|"Pluralistic Jewish Education: Trends and Challenges" Conference Co-Sponsored by HUC-JIR/Jerusalem
(From left) Prof. Menachem Hirshman, Hebrew University; Dr. Michal Muszkat-Barkan, Direct, Department of the Department of of Education and Professional Development, HUC-JIR; Dr. Michael Gillis, Hebrew University; Rabbi Naamah Kelman, Dean, HUC-JIR.
A scholarly conference entitled Pluralistic Jewish Education: Trends and Challenges, jointly sponsored by the Melton Center for Jewish Education of the Hebrew University and HUC-JIR, was held in Jerusalem on July 27-28. Dr. Michal Muszkat-Barkan, Director of HUC-JIR/Jerusalem’s Department of Education and Professional Development, was a Co-Chair of the conference, which was coordinated by Ronit Polsky, a doctoral student and member of the Department’s staff.
The conference aimed to grapple with some key issues confronting those interested in advancing a pluralistic approach to Jewish education. What does pluralism mean and what are its limitations? Who are our partners in this work? How do the political realities of life in Israel affect the debate on pluralism? Are the sources of pluralism to be found within Jewish culture or outside it? How do communities and schools embrace pluralistic attitudes and programs? What is the role of the individual teacher?
In many ways this conference broke new ground. It was the first international academic conference in Israel to deal with this vitally important subject, and it combined scholarly inquiry with a real sensitivity to the ‘field.’ Papers were given by members of the College-Institute faculty – Dr. Michael Meyer from Cincinnati, Dr. Lisa Grant from New York, and Dr. Yehoyada Amir, Dr. Michael Marmur, Dr. Michal Muskat-Barkan, Ms. Ronit Polsky and Dr. Ruchama Weiss from Jerusalem. A session was chaired by Dr. Isa Aron of the Rhea Hirsch School of Jewish Education at HUC-Los Angeles, and two others by Dr. Marc Rosenstein and Dr. David Levine, both of HUC-JIR/Jerusalem.
Scholars from around the world presented papers at the conference, among them Hebrew University scholars Dr. Michael Gillis, Dr. Jen Glaser, Dr. Hagit Hacohen Wolf, Dr. Alex Pomson and Dr. Avinoam Rosenak, Dr. Susan Shevitz from Brandeis University, Dr. Martin Ubani from the University of Helsinki, Dr. Zehavit Gross from Bar Ilan University, Dr. Rena Havlin, Rabbi Leon Weiner Dow, Dr. Ezra Kopelowitz, Rhea Hirsch graduate Meir Yoffe, Dr. Eitan Shikli of the Tali Foundation, and others. Among others presiding over sessions and attending the conference could be found such luminaries as Dr. John Levison of Brandeis University, Dr. Dalia Ofer of the Hebrew University, Dr. Saul Wachs of Gratz College, Rabbi Margaret Meyer of Cincinnati, and the Head of Jewish Studies at a new pluralist High School in England who flew over especially in order to hear the sessions. There was also an impressive selection of principals and teachers from the Israeli school system, and students from our Specialization in Pluralistic Jewish Education.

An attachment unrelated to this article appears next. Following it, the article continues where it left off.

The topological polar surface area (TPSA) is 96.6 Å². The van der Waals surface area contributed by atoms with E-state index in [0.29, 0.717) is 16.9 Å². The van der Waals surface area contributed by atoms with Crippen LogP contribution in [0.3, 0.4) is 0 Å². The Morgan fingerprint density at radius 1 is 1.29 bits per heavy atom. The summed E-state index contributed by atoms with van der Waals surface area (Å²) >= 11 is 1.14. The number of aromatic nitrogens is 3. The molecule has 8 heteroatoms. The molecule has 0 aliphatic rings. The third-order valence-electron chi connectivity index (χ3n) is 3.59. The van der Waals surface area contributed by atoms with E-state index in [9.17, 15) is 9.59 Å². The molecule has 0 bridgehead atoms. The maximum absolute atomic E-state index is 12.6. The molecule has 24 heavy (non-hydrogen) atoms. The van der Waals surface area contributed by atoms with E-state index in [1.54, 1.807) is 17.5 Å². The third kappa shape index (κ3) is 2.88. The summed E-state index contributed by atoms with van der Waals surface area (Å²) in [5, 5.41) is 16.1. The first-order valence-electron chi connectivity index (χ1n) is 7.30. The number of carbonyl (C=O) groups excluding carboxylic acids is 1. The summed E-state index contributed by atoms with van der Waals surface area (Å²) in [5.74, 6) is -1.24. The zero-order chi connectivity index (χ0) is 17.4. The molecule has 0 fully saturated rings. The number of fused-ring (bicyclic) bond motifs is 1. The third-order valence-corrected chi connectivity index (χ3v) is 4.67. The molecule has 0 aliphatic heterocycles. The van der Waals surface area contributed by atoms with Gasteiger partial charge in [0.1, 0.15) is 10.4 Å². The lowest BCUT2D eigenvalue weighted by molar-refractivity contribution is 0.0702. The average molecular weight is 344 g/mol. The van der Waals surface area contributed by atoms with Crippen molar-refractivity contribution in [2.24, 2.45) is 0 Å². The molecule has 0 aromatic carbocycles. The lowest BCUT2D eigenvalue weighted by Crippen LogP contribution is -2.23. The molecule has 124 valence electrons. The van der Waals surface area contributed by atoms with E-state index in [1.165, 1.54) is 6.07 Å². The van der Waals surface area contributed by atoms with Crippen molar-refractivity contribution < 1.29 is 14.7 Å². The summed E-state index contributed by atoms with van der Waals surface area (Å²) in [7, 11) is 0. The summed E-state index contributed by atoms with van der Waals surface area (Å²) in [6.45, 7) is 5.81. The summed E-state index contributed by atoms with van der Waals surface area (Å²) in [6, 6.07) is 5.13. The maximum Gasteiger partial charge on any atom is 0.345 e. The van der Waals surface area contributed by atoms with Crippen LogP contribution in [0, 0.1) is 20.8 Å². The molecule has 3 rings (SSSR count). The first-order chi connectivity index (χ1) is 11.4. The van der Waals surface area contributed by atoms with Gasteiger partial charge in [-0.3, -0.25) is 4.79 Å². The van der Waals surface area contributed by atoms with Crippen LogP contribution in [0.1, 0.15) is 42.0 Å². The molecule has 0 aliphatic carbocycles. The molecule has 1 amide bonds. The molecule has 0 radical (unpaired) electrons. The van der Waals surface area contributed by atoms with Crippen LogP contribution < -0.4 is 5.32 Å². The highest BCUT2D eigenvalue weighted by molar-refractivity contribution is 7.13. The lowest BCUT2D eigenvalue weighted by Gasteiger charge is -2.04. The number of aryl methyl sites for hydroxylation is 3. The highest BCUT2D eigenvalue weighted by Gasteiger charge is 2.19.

One highlight of the conference was a panel open to the public in which Orthodox, Reform, and secular principals of Israeli schools shared dilemmas of pluralism with great honesty. Former MK Rabbi Michael Melchior, who will be receiving an Honorary Doctorate from the College-Institute in November, was the respondent. At other points in the conference, evidence gleaned from an experiment in Jewish pluralism in Holon, from the work of Panim, an organization co-ordinating efforts in the area of pluralistic Jewish renewal around Israel, from the Tali School system, and beyond was adduced and analyzed alongside theoretical models. At this conference, theory and practice worked hand in hand. Some research from schools in North America (and one paper on Jewish education in Finland!) was also presented – so Israel and the Diaspora were also in encounter throughout the conference.
Participants have been uniformly enthusiastic about the significance of the conference’s subject matter and the quality of the presentations. HUC-JIR/Jerusalem is proud to be part of the intellectual and academic conversation about pluralism in Israel and around the Jewish world.
Founded in 1875, Hebrew Union College–Jewish Institute of Religion is the nation’s oldest institution of higher Jewish education and the academic, spiritual, and professional leadership development center of Reform Judaism. HUC-JIR educates men and women for service to American and world Jewry as rabbis, cantors, educators, and nonprofit management professionals, and offers graduate programs to scholars and clergy of all faiths. With centers of learning in Cincinnati, Jerusalem, Los Angeles, and New York, HUC-JIR’s scholarly resources comprise the renowned Klau Library, The Jacob Rader Marcus Center of the American Jewish Archives, research institutes and centers, and academic publications. In partnership with the Union for Reform Judaism and the Central Conference of American Rabbis, HUC-JIR sustains the Reform Movement’s congregations and professional and lay leaders. HUC-JIR’s campuses invite the community to cultural and educational programs illuminating Jewish history, identity, art, and archaeology, and fostering interfaith and multiethnic understanding.